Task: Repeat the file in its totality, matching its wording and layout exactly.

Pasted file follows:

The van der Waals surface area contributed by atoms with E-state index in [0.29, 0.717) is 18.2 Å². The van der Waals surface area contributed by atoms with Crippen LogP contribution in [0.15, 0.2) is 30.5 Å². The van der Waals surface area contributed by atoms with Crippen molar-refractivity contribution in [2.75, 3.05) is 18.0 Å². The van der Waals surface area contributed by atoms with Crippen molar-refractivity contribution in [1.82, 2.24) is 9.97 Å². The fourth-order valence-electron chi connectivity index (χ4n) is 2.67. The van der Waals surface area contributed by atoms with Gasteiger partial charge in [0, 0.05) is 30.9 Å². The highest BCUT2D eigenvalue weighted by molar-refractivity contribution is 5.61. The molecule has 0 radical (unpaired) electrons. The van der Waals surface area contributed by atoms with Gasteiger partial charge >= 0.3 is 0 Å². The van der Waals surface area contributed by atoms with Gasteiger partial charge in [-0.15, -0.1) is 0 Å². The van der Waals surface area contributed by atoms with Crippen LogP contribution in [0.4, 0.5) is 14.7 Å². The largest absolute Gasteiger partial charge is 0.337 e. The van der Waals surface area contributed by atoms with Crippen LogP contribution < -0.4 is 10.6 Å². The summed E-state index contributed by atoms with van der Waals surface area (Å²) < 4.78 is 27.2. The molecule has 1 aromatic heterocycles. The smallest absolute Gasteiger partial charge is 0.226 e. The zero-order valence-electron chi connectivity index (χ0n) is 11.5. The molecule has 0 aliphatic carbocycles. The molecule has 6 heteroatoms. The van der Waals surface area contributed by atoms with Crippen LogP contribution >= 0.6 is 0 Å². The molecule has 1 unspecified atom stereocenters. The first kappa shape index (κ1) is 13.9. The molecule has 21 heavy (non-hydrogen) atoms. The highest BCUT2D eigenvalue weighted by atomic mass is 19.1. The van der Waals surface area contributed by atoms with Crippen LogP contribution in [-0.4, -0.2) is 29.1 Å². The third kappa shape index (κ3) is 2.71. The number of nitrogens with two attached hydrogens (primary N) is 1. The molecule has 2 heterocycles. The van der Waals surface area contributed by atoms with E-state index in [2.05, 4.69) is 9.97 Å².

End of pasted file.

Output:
The van der Waals surface area contributed by atoms with E-state index in [0.29, 0.717) is 18.2 Å². The van der Waals surface area contributed by atoms with Crippen LogP contribution in [0.15, 0.2) is 30.5 Å². The van der Waals surface area contributed by atoms with Crippen molar-refractivity contribution in [2.75, 3.05) is 18.0 Å². The van der Waals surface area contributed by atoms with Crippen molar-refractivity contribution in [1.82, 2.24) is 9.97 Å². The fourth-order valence-electron chi connectivity index (χ4n) is 2.67. The van der Waals surface area contributed by atoms with Gasteiger partial charge in [0, 0.05) is 30.9 Å². The highest BCUT2D eigenvalue weighted by molar-refractivity contribution is 5.61. The molecule has 0 radical (unpaired) electrons. The van der Waals surface area contributed by atoms with Gasteiger partial charge >= 0.3 is 0 Å². The van der Waals surface area contributed by atoms with Gasteiger partial charge in [-0.15, -0.1) is 0 Å². The van der Waals surface area contributed by atoms with Crippen LogP contribution in [0.4, 0.5) is 14.7 Å². The largest absolute Gasteiger partial charge is 0.337 e. The van der Waals surface area contributed by atoms with Crippen LogP contribution < -0.4 is 10.6 Å². The summed E-state index contributed by atoms with van der Waals surface area (Å²) < 4.78 is 27.2. The molecule has 1 aromatic heterocycles. The smallest absolute Gasteiger partial charge is 0.226 e. The zero-order valence-electron chi connectivity index (χ0n) is 11.5. The molecule has 0 aliphatic carbocycles. The molecule has 6 heteroatoms. The van der Waals surface area contributed by atoms with Crippen LogP contribution >= 0.6 is 0 Å². The molecule has 1 unspecified atom stereocenters. The first kappa shape index (κ1) is 13.9. The molecule has 21 heavy (non-hydrogen) atoms. The highest BCUT2D eigenvalue weighted by atomic mass is 19.1. The van der Waals surface area contributed by atoms with Crippen LogP contribution in [-0.4, -0.2) is 29.1 Å². The third kappa shape index (κ3) is 2.71. The number of nitrogens with two attached hydrogens (primary N) is 1. The molecule has 2 heterocycles. The van der Waals surface area contributed by atoms with E-state index in [2.05, 4.69) is 9.97 Å².